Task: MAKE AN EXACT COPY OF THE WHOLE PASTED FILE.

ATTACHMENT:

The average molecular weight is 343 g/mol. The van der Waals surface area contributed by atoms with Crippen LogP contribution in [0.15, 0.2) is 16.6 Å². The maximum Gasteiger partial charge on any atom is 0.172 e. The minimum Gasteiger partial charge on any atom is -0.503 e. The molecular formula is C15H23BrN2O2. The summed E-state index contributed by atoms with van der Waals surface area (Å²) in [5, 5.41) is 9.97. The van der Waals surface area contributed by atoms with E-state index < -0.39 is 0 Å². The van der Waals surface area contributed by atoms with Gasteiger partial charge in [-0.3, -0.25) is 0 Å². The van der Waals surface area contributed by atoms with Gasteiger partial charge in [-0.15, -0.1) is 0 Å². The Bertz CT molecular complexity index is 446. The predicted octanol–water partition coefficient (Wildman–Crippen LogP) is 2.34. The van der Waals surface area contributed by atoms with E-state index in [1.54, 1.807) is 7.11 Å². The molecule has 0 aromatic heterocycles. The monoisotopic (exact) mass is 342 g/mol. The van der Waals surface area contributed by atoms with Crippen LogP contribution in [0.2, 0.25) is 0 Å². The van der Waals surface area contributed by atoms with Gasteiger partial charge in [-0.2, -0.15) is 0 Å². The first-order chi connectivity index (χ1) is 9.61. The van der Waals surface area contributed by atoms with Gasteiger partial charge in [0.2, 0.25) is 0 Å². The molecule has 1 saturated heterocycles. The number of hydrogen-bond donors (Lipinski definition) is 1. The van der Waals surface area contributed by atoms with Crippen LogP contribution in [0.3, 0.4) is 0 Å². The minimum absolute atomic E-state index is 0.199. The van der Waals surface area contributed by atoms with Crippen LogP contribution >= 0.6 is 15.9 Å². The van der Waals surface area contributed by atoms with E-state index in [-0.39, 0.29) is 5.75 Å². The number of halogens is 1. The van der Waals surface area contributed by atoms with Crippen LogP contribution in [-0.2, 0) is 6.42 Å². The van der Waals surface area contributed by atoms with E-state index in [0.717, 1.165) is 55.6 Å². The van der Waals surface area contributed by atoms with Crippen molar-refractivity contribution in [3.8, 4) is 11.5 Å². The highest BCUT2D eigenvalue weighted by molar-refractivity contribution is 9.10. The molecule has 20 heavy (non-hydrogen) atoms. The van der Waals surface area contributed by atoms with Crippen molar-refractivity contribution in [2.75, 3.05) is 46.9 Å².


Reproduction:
The average molecular weight is 343 g/mol. The van der Waals surface area contributed by atoms with Crippen LogP contribution in [0.15, 0.2) is 16.6 Å². The maximum Gasteiger partial charge on any atom is 0.172 e. The minimum Gasteiger partial charge on any atom is -0.503 e. The molecular formula is C15H23BrN2O2. The summed E-state index contributed by atoms with van der Waals surface area (Å²) in [5, 5.41) is 9.97. The van der Waals surface area contributed by atoms with E-state index < -0.39 is 0 Å². The van der Waals surface area contributed by atoms with Gasteiger partial charge in [-0.3, -0.25) is 0 Å². The van der Waals surface area contributed by atoms with Gasteiger partial charge in [-0.15, -0.1) is 0 Å². The Bertz CT molecular complexity index is 446. The predicted octanol–water partition coefficient (Wildman–Crippen LogP) is 2.34. The van der Waals surface area contributed by atoms with E-state index in [1.54, 1.807) is 7.11 Å². The molecule has 0 aromatic heterocycles. The monoisotopic (exact) mass is 342 g/mol. The van der Waals surface area contributed by atoms with Crippen LogP contribution in [0.2, 0.25) is 0 Å². The van der Waals surface area contributed by atoms with Gasteiger partial charge in [-0.2, -0.15) is 0 Å². The first-order chi connectivity index (χ1) is 9.61. The van der Waals surface area contributed by atoms with Gasteiger partial charge in [0.2, 0.25) is 0 Å². The molecule has 1 saturated heterocycles. The number of hydrogen-bond donors (Lipinski definition) is 1. The van der Waals surface area contributed by atoms with Crippen LogP contribution in [0.3, 0.4) is 0 Å². The minimum absolute atomic E-state index is 0.199. The van der Waals surface area contributed by atoms with Crippen LogP contribution >= 0.6 is 15.9 Å². The van der Waals surface area contributed by atoms with E-state index in [-0.39, 0.29) is 5.75 Å². The number of halogens is 1. The van der Waals surface area contributed by atoms with Crippen LogP contribution in [-0.2, 0) is 6.42 Å². The van der Waals surface area contributed by atoms with E-state index in [0.717, 1.165) is 55.6 Å². The van der Waals surface area contributed by atoms with Crippen molar-refractivity contribution in [3.8, 4) is 11.5 Å². The highest BCUT2D eigenvalue weighted by molar-refractivity contribution is 9.10. The molecule has 20 heavy (non-hydrogen) atoms. The van der Waals surface area contributed by atoms with Crippen molar-refractivity contribution in [2.75, 3.05) is 46.9 Å².